Ochoa G & Veerapen N (2016) Deconstructing the Big Valley Search Space Hypothesis. In: Chicano F, Hu B & García-Sánchez P (eds.) Evolutionary Computation in Combinatorial Optimization: 16th European Conference, EvoCOP 2016, Porto, Portugal, March 30 -- April 1, 2016, Proceedings. Lecture Notes in Computer Science, 9595. 16th European Conference on Evolutionary Computation in Combinatorial Optimisation, EvoCOP 2016, Porto, Portugal, 30.03.2016-01.04.2016. Cham, Switzerland: Springer International Publishing, pp. 58-73. http://link.springer.com/chapter/10.1007%2F978-3-319-30698-8_5; https://doi.org/10.1007/978-3-319-30698-8_5
The big valley hypothesis suggests that, in combinatorial optimisation, local optima of good quality are clustered and surround the global optimum. We show here that the idea of a single valley does not always hold. Instead the big valley seems to de-construct into several valleys, also called ‘funnels’ in theoretical chemistry. We use the local optima networks model and propose an effective procedure for extracting the network data. We conduct a detailed study on four selected TSP instances of moderate size and observe that the big valley decomposes into a number of sub-valleys of different sizes and fitness distributions. Sometimes the global optimum is located in the largest valley, which suggests an easy to search landscape, but this is not generally the case. The global optimum might be located in a small valley, which offers a clear and visual explanation of the increased search difficulty in these cases. Our study opens up new possibilities for analysing and visualising combinatorial landscapes as complex networks.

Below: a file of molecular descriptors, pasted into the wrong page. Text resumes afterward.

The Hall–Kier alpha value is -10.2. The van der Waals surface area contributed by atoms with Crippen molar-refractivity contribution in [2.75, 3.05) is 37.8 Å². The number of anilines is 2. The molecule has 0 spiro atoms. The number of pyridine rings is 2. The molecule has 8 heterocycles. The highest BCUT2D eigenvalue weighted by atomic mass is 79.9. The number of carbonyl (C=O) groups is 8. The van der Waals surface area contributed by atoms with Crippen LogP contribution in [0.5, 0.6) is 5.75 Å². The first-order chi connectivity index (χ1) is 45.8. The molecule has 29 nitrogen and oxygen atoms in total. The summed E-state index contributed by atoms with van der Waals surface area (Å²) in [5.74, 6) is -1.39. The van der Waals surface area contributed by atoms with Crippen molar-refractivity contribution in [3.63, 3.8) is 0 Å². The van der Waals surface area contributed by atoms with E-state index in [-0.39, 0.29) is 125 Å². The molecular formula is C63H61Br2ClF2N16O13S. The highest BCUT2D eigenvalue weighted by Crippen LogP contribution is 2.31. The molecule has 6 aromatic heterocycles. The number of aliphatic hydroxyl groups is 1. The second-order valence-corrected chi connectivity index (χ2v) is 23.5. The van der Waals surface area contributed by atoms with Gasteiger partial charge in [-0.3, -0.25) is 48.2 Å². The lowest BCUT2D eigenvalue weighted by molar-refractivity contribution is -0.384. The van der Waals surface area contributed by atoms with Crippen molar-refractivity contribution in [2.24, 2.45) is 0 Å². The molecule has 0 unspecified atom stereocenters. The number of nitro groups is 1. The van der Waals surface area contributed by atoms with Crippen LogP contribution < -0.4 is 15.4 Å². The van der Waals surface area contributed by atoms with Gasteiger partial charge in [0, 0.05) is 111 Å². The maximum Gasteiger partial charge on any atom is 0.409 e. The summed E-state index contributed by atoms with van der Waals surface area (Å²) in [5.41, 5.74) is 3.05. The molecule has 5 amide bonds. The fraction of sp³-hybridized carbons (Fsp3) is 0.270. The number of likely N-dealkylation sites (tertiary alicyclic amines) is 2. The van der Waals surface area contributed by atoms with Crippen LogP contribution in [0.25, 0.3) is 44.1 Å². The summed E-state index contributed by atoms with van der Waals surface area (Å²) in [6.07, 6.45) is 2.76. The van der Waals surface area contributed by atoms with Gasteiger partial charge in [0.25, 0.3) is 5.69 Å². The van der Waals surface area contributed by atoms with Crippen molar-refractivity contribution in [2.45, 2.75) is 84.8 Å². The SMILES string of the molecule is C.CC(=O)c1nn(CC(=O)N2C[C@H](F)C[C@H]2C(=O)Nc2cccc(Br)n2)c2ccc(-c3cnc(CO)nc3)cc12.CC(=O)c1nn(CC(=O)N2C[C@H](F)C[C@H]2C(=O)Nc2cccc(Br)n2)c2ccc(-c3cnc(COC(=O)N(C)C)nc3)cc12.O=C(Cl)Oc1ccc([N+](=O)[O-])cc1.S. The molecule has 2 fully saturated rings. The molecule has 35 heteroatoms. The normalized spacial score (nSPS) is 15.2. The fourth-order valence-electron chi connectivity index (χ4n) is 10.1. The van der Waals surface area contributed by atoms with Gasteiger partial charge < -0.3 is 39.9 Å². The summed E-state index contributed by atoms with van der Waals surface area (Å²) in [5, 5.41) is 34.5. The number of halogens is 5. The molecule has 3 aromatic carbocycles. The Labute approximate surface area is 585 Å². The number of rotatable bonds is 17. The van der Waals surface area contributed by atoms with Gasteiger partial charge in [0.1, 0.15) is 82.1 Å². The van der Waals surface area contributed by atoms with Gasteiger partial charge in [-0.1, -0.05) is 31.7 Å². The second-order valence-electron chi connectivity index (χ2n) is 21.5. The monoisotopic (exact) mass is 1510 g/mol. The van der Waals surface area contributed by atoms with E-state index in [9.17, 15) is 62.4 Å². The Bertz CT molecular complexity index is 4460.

Fitness Landscapes; Local Optima Networks; Funnels; Traveling Salesman Problem